New Survey of Drug Industry Professionals Finds Strong Support for Cloning of Human Cells

Life Scientists & Industry Executives Express Skepticism of Nanotechnology's


Aug 04, 2005, 01:00 ET from IBC Life Sciences

    WESTBOROUGH, Mass., Aug. 4 /PRNewswire/ -- Three quarters of bench
 scientists, industry leaders and pharmaceutical executives believe the United
 States should allow the cloning of human cells, according to a new survey
 released today by IBC Life Sciences. The survey measured industry views on
 current trends and issues in drug discovery and technology.
     Of the 468 drug discovery professionals surveyed, 72 percent said that the
 United States should pass legislation allowing the cloning of human cells to
 make embryonic stem cells for use in research. Only 13 percent disagreed, and
 15 percent said they were undecided on the topic of cloning.
     The stem cell results were just one of several intriguing findings of the
 IBC Life Sciences Survey, which was conducted last month in advance of 10th
 Annual IBC Life Sciences' Drug Discovery Technology(R) & Development World
 Congress, August 8-11, 2005 in Boston, Massachusetts.
     "Numerous public opinion polls have been conducted on drug discovery
 topics, but very few surveys have measured the views of the professionals
 working in the industry's labs and boardrooms," said Ellen Massa, marketing
 director at IBC Life Sciences.
     "Our survey found that industry professionals are skeptical of the hype
 surrounding nanotechnology-enabled drug delivery systems, for example. In
 fact, many scientists and industry leaders identified protein therapeutics as
 having the best growth potential in the next few years. A significant
 percentage said they are expecting a decrease in the costs associated with
 drug development," Massa added.
     Highlights of some of the survey findings include:
     * Some analysts believe nanotechnology-enabled drug delivery systems will
       generate revenues of more than $1.7 billion in 2009 and more than $4.8
       billion in 2012. But, according to the IBC Life Sciences, 66 percent
       believe those revenue predictions are overstated. Thirty-one percent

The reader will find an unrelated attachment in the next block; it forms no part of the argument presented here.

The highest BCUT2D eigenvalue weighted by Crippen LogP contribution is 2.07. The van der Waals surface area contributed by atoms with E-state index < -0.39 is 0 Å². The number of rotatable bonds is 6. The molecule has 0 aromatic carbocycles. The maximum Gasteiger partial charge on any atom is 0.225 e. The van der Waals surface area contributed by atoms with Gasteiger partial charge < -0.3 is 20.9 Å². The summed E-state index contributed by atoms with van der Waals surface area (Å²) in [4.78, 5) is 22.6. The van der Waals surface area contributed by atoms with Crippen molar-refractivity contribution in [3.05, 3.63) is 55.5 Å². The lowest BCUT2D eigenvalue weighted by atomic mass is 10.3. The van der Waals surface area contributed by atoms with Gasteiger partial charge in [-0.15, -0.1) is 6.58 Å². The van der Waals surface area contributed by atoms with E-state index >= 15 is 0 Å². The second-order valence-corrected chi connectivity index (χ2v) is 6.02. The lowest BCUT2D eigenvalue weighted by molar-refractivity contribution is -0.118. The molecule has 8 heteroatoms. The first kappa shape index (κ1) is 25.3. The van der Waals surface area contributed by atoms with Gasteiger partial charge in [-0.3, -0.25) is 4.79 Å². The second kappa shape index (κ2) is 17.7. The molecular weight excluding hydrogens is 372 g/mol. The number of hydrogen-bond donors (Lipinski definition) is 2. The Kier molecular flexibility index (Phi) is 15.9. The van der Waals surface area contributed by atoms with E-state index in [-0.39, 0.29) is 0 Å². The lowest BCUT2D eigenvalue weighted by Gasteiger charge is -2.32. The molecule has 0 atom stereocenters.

said analysts are on target and three percent described expert
       expectations are too pessimistic.
     * More than one-third of those surveyed (34 percent) chose protein
       therapeutics as the category of drugs that will experience the highest
       growth in the next five years, followed by small molecules (27 percent)
       and antibody therapeutics (25 percent). Only nine percent indicated
       that vaccines would foresee the highest growth.
     * Currently, the average drug development process takes 15 years and costs
       between $800 million and $1.7 billion.  Approximately 40 percent of the
       industry scientists and professionals surveyed expect these costs will
       decrease. More than one-third (33 percent) said they expect drug
       development costs will increase over the next five years.
     Survey respondents also answered questions regarding barriers in drug
 research and development; the FDA's new Critical Path Initiative; and,
 technologies that have significantly impacted drug research or development and
 companies' shift from drug discovery to drug development.  A complete list of
 questions and survey results is available at
     In addition to conducting this survey on drug discovery and technology,
 IBC Life Sciences' Drug Discovery Technology(R) & Development World Congress
 will address several topics on the recent trends in drug discovery. FDA
 Commissioner, Dr. Lester Crawford will be the keynote speaker and additional
 sessions will be led by key industry leaders such as, Dr. John L. LaMattina,
 President of Pfizer Global Research and Development and Dr. Robert R. Ruffolo,
 Jr., President of research and development at Wyeth Pharmaceuticals.
     About 10th Anniversary Drug Discovery Technology(R) & Development World
     The Drug Discovery Technology(R) & Development World Congress is designed
 for drug discovery researchers and business executives to evaluate and
 understand the latest scientific, business and informatics advances in drug
 discovery research. In addition to a full conference program of speakers and
 keynotes, this event features an exhibit hall of 350+ exhibit booths
 showcasing the newest technologies and products that are driving the drug
 discovery field. Drug Discovery Technology(R) & Development 2005 will be held
 August 8-11, 2005 at Boston Convention & Exhibition Center in Boston, MA.  For
 conference details, visit
     Free exhibit hall and keynote passes are available through Friday, August
 5 at
     About IBC Life Sciences
     IBC Life Sciences is an independent organizer that is in business to
 provide an unbiased forum for the evaluation of current research, market
 trends, technological developments and applications. IBC Life Sciences is part
 of IBC USA Conferences, Inc., part of The Informa Group plc (London: INF). The
 Informa Group has been a publisher and event organizer in the life sciences
 industry for over 20 years. IBC USA Conferences is headquartered in
 Westborough, Massachusetts.
     For questions contact:
      IBC USA Conferences
      Ellen Massa
      Senior Marketing Manager
      Telephone: (508) 616-5550 Ext. 213

SOURCE IBC Life Sciences